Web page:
The MAINSTREAM research team polled our community of thousands of Maintenance and Reliability professionals to glean distinctive insights into challenges faced, and the opportunities on offer, in their quest for achieving asset management excellence. These hot topics drive an agenda designed to help leaders and teams understand best practices, compare their companies’ performance and working environment to those inside and outside their industry, and make informed and effective decisions.
Decarbonisation will frame the operating context of so many asset classes and sectors over the next decade. It is disrupting previous lifecycle plans, investment and reinvestment decisions, asset management strategies and tactics, and the physical asset manager's role.
The next decade brings with it the greatest workforce challenge we’ve ever faced. Machines and automation are replacing human tasks. And macro-factors like decarbonisation will impact future jobs and skills. This changes the skills that organisations are looking for in their workforce. Companies are thinking about the future in three different ways: immediate, the next 12 months; short to medium term, the next 3 to 5 years; and long-term thinking and planning for the next 5 to 10 years.
One of the most complex challenges that asset managers face is driving strategic change from a partially empowered position within an organisation. This involves both managing upwards towards executive management and downwards through the mid-level and shop floor, without having all the levers to jockey. How do we define the value of Asset Management, ROIC (return on invested capital), get the CFO’s attention, work with consultants and advisors, find quick wins, and use ISO 55000 as a framework?
The need for Reliability Engineering in High Reliability Organisations (HRO's) is clear: to avoid catastrophes in an environment where normal accidents can be expected due to risk factors and complexity. The consequence of poor reliability in HRO’s is severe. In other industries this need is less obvious, so business leaders are challenged with finding the correct level of investment in reliability and reliability engineers.
The significant increase in mental health and wellbeing challenges over the last few years are a result of job insecurity, high job demand and pressure to perform, lack of empathy and understanding from leadership, and the imbalance between effort and reward. But by far the biggest reasons for this increase are the ongoing effects of the COVID-19 pandemic, and relentless organisational change. Companies reported that the issue is greater than it’s ever been, and getting worse. Poor mental health has a significant impact on an individual’s health, attendance, performance, engagement, and safety.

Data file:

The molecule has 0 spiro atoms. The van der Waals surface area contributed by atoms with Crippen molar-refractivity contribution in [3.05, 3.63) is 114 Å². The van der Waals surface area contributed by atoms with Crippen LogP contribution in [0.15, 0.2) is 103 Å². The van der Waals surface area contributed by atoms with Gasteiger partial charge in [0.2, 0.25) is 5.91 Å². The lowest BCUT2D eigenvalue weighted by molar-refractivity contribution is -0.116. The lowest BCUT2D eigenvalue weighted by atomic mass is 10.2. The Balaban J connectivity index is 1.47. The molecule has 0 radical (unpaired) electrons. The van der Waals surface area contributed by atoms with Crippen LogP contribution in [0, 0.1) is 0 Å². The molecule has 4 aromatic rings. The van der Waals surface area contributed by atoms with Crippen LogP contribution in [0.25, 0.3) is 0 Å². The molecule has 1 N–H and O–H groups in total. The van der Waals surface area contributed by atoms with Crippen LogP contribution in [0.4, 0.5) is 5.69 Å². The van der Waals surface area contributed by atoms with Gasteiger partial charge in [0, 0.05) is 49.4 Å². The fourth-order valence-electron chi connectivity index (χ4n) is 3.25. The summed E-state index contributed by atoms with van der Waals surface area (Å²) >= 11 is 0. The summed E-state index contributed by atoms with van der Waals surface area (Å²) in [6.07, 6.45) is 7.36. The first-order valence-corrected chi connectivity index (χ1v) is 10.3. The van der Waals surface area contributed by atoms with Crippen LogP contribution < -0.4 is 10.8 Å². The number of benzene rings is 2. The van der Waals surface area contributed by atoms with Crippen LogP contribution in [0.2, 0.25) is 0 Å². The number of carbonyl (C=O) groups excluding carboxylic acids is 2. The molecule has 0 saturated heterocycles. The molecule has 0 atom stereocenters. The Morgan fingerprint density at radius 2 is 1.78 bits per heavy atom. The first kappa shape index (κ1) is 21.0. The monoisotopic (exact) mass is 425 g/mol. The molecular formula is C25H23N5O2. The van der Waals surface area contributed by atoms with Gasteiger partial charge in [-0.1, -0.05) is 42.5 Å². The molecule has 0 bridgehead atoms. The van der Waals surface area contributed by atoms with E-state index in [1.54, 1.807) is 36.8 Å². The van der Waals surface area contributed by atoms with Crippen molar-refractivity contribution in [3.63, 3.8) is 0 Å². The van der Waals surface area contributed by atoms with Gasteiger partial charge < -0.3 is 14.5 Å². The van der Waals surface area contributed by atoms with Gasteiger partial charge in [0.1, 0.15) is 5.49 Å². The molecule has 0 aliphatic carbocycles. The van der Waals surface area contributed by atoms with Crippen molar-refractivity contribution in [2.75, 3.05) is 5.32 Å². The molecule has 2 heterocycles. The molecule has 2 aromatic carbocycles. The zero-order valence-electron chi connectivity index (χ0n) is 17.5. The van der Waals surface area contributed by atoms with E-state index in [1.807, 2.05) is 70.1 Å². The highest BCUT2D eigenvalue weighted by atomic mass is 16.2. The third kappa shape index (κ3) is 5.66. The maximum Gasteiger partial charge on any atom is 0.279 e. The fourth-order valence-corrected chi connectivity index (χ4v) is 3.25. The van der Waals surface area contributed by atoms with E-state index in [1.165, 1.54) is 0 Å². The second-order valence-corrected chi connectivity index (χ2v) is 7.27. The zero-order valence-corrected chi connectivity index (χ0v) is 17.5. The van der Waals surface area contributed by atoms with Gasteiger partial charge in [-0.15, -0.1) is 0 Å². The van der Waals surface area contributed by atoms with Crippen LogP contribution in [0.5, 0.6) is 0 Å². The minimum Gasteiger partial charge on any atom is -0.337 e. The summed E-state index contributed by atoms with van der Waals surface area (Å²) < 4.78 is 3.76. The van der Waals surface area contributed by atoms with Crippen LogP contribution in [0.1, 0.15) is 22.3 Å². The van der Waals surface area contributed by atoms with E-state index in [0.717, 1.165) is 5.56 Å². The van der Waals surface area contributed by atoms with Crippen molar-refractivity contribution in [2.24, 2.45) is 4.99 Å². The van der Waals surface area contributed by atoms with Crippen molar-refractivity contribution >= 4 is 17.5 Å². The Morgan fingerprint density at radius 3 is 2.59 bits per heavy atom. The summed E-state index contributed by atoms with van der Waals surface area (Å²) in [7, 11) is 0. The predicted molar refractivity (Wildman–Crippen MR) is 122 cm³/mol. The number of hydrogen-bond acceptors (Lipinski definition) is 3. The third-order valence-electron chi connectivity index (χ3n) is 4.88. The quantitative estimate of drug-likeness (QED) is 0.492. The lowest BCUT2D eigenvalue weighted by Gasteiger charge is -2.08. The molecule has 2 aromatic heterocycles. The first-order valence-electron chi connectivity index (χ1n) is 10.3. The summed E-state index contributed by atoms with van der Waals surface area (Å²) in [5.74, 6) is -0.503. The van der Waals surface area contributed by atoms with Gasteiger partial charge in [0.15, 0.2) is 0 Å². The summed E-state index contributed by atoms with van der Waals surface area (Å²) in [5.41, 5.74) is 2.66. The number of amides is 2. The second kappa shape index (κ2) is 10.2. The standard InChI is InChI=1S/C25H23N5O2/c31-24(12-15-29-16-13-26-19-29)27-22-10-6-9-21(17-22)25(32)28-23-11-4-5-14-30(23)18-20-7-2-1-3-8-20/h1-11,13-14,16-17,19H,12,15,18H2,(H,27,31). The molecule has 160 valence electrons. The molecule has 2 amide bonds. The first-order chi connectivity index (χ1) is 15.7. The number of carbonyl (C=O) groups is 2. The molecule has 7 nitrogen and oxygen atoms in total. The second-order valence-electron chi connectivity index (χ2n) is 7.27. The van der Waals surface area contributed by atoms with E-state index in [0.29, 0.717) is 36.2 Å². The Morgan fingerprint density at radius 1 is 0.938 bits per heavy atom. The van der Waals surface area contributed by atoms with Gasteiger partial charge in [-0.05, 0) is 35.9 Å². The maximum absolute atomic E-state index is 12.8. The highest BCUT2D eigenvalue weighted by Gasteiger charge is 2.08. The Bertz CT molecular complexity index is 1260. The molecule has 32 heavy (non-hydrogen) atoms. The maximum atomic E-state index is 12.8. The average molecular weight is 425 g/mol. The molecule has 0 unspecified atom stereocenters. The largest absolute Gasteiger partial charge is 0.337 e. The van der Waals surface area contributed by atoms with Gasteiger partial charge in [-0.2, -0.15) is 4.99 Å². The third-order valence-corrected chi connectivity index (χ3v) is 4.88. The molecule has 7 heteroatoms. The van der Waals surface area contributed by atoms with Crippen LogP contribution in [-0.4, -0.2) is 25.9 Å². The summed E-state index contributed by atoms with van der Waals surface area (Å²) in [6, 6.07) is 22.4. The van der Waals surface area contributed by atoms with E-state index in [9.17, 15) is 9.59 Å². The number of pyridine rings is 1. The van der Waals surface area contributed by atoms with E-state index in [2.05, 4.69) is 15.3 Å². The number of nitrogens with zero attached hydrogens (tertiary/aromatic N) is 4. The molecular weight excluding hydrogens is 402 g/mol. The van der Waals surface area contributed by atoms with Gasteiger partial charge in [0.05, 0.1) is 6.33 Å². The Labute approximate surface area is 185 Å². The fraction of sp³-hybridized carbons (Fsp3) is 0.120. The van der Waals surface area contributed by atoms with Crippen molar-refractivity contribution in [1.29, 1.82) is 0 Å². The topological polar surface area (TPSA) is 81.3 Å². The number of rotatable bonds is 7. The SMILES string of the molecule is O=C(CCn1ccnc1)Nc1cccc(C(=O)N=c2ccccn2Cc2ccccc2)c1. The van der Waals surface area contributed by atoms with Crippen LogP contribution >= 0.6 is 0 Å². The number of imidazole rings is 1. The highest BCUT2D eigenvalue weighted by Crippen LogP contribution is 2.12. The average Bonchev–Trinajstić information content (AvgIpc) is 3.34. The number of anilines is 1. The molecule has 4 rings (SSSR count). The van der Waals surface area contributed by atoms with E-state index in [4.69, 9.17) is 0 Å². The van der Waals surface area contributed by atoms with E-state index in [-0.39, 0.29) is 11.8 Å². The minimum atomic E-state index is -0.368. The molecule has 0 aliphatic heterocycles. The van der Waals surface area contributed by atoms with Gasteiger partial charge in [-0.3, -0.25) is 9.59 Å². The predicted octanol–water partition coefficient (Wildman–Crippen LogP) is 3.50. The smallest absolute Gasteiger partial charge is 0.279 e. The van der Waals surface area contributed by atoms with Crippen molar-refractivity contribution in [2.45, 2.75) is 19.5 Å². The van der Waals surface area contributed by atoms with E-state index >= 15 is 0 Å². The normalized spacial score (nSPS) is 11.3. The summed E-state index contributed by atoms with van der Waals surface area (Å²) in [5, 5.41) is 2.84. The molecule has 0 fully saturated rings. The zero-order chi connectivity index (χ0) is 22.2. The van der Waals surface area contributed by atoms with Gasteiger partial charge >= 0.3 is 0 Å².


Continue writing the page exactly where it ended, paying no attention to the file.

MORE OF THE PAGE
We are drowning in data. If it’s agreed that assets are important for the business and that data is important for the business to optimise these assets, then it follows that capturing, storing, and making data-led decisions should be of equal importance. However, organisations are now generating enormous amounts of data from their plants and assets. Many of us feel overwhelmed.
From a technology standpoint, we know that the digital twin is a dynamic virtual model of an existing physical asset. It is an up-to-date and accurate copy of the asset, and therefore is fundamental to have real time data attached to 3D model, allowing the digital twin to change in real time along with its physical counterpart. But what is the true value proposition of Digital Twin?
The early adopters of Predictive Analytics Tools and Software might be burning their fingers, but they are setting themselves up for long term success and competitiveness for the long haul. Can your organisation overcome the fear factor of a digital future by scoping correctly and piloting projects to demonstrate value? Does your organisation have a clear business case to invest? Do you understand the impact that Predictive Analytics Tools and Software can have? Does your organisation have the basic foundations in place to enable the digitised future?
Manual work management processes can often be labour intensive and ineffective. Many organisations have adopted systems to digitally capture the information required. These systems are making decisions on how you go about your work to ensure that the right work is done the right way at the right time. A common pain point shared is that before any new tech or continuous improvement programs are even considered, good work management fundamentals need understanding and adherence – identifying work, maintenance planning, reporting, KPI’s, scheduling, work execution, spares management, transitioning from breakdown maintenance, and performance assessment and management.
There are advances all the time in technology that can be scaled to an enterprise level. In some cases, we need to respectfully temper the enthusiasm for the next shiny object and focus on getting bang-for-your buck or solving a pressing business need. Your organisation might have a digital transformation agenda in place, yet it appears apparent that no catalyst has had as big an impact on the speed of adoption as Covid-19. The most successful examples have three things in common. First, there is vision for transformation across the whole organisation that is supported by leadership. Secondly, their initial focus is on two key areas to deploy new tech: predictive maintenance (PdM) and tools to support improvements in work management. Thirdly, they have robust change management programs, and the end users are supported from the beginning.